It’s the latest tax hike proposal to loom over the county of Los Angeles, joining a government wish-list that includes a half-cent increase in the sales tax for transit and an extra half-percent income tax on millionaires to pay for homeless services.

The proposed tax for parks is a parcel tax that would cost property owners 3 to 5 cents per developed square foot, which works out to $45 to 75 per year for a 1,500-square-foot house. The money is needed, the county supervisors say, because of the expiration of two temporary taxes passed in 1992 and 1996.

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Scoring the Primary Results

Darry Sragow
Publisher of the California Target Book and USC professor

Political insiders, like stock market traders, love to ascribe great meaning to events even when often times none exists.

Leading up to election day, it was being reported that California would experience an incredible increase in voter turnout, one of historic proportion, as young voters and voters of color surged to the polls in support of Bernie Sanders or as a response to the possibility of a Donald Trump presidency.

Given the way votes are cast and counted in this state, it will be a while longer before we can draw definitive conclusions about Tuesday’s results.  That said, based on where the vote count stands now it appears that:

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Labor’s Love Lost

Joel Fox
Editor of Fox & Hounds and President of the Small Business Action Committee

Election campaigns contain a bit of Shakespearean drama as they deal with many aspects of human nature, but the fractured headline of this piece refers not to Shakespeare’s play but the question labor faces because of an unusual outcome in a Los Angeles County supervisorial race.

In the Fifth Supervisorial District overseen by Republican Michael Antonovich for 36 years, most political experts thought that Antonovich’s successor would be a Republican. Labor agreed and the Los Angeles County Federation of Labor and public employee unions stacked dollars behind their preferred Republican candidate, Kathryn Barger, Antonovich’s Chief of Staff. So much mail was sent out on behalf of Barger by the unions that she could direct her campaign cash to buying expensive Los Angeles television.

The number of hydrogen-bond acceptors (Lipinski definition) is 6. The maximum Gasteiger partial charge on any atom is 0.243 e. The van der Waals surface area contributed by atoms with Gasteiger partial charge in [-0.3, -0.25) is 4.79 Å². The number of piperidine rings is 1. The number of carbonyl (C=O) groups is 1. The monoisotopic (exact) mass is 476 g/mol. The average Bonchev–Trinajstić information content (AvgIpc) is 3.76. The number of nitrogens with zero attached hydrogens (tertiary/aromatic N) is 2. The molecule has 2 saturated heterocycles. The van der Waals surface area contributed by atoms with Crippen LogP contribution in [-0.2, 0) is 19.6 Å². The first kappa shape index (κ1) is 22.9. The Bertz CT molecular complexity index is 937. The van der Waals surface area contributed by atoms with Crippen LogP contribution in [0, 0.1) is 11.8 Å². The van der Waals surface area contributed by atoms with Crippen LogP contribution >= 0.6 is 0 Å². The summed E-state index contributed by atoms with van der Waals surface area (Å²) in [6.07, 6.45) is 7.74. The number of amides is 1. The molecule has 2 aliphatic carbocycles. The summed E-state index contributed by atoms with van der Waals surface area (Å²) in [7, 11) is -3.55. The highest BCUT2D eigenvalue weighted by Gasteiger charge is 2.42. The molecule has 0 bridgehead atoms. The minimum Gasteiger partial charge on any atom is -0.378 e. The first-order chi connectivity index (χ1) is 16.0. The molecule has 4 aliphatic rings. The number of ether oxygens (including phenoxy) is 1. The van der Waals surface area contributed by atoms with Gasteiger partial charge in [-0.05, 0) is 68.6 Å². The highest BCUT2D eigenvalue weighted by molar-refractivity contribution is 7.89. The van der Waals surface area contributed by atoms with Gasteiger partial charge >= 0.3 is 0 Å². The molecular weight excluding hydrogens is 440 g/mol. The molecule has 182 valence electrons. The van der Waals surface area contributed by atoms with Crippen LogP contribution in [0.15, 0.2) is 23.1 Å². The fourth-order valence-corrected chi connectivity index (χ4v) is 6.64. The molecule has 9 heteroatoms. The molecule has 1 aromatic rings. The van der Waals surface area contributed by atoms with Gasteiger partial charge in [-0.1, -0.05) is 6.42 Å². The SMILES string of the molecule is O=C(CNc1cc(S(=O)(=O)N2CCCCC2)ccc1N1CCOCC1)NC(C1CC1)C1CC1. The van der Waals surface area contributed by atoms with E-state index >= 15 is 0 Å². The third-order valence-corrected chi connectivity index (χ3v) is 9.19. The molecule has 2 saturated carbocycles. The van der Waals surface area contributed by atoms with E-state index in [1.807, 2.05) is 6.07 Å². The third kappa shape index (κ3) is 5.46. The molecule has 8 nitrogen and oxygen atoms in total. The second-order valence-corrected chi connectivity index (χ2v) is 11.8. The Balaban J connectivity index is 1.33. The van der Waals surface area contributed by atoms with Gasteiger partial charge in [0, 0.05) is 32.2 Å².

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Thoughts on the Primary Results – the Local Edition

Carson Bruno
Research Fellow, The Hoover Institution

Yesterday, I touched on some initial thoughts on the June 7 California Primary.  Caveats aside that there are still more VBM and provisional ballots yet to be counted, I’d like to examine some local election results.  Local elections often don’t get the coverage they deserve, but that doesn’t mean they aren’t important.

Ballot Measures – Lots of Yes’s

Statewide ballot measures (thanks to well-funded Yes and No campaigns) get a lot of attention, but you’ll be lucky if you receive a mailer for the local measures. This is unfortunate.  As with statewide measures, unless legislative bodies are given the authority within the measure’s language (very rare) they can only be amended or repealed via another ballot measure.  This requires another expensive ballot measure campaign to fix poorly written measures or repeal just plain bad public policy.

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Assessing the Top Two Primary

Eric McGhee
Research Fellow, Public Policy Institute of California

With the voting this week, California has now entered its third election cycle with a “top two” primary. This system marks a radical departure from the “semi-closed” approach in place from 2002 through 2010. Under that system, those voters registered with a party could vote only for candidates of that party. By contrast, the top two gives all voters the same ballot so they can vote for whomever they choose, regardless of party, and the two candidates with the most votes (again regardless of party) advance to the fall.

Among other goals, supporters of the top two hoped that the relatively open nature of the system would encourage more candidates to run and would lead to closer outcomes. There was also a general hope that it would give a leg up to candidates who were not favored by the Democratic and Republican Party establishments. How has the system performed and what do the results indicate?